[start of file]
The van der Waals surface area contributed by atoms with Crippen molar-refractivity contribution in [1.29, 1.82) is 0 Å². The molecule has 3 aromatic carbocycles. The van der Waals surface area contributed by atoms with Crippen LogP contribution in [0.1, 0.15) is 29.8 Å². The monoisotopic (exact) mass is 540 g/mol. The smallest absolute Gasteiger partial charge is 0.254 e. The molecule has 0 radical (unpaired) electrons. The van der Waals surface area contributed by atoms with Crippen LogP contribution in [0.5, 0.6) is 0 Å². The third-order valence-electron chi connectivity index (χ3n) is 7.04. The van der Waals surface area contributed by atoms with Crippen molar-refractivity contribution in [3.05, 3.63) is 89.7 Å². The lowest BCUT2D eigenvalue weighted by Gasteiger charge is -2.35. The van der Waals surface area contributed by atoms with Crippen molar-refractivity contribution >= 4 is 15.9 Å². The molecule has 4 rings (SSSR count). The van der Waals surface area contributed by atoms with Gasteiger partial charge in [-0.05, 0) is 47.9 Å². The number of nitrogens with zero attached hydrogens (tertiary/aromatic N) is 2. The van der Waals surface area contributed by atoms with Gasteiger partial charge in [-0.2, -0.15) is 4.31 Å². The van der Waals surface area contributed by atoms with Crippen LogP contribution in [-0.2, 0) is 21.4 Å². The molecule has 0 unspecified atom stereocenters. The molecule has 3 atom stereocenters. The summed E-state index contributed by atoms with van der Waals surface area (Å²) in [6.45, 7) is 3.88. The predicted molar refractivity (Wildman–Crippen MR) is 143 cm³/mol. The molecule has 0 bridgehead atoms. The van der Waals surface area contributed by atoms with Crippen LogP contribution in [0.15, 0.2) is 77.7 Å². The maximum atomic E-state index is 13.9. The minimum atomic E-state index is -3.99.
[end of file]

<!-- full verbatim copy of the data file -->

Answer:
The van der Waals surface area contributed by atoms with Crippen molar-refractivity contribution in [1.29, 1.82) is 0 Å². The molecule has 3 aromatic carbocycles. The van der Waals surface area contributed by atoms with Crippen LogP contribution in [0.1, 0.15) is 29.8 Å². The monoisotopic (exact) mass is 540 g/mol. The smallest absolute Gasteiger partial charge is 0.254 e. The molecule has 0 radical (unpaired) electrons. The van der Waals surface area contributed by atoms with Crippen LogP contribution in [0.5, 0.6) is 0 Å². The third-order valence-electron chi connectivity index (χ3n) is 7.04. The van der Waals surface area contributed by atoms with Crippen molar-refractivity contribution in [3.05, 3.63) is 89.7 Å². The lowest BCUT2D eigenvalue weighted by Gasteiger charge is -2.35. The van der Waals surface area contributed by atoms with Crippen molar-refractivity contribution >= 4 is 15.9 Å². The molecule has 4 rings (SSSR count). The van der Waals surface area contributed by atoms with Gasteiger partial charge in [-0.05, 0) is 47.9 Å². The number of nitrogens with zero attached hydrogens (tertiary/aromatic N) is 2. The van der Waals surface area contributed by atoms with Gasteiger partial charge in [-0.2, -0.15) is 4.31 Å². The van der Waals surface area contributed by atoms with Crippen LogP contribution in [-0.2, 0) is 21.4 Å². The molecule has 0 unspecified atom stereocenters. The molecule has 3 atom stereocenters. The summed E-state index contributed by atoms with van der Waals surface area (Å²) in [6.45, 7) is 3.88. The predicted molar refractivity (Wildman–Crippen MR) is 143 cm³/mol. The molecule has 0 bridgehead atoms. The van der Waals surface area contributed by atoms with Crippen LogP contribution in [0.15, 0.2) is 77.7 Å². The maximum atomic E-state index is 13.9. The minimum atomic E-state index is -3.99.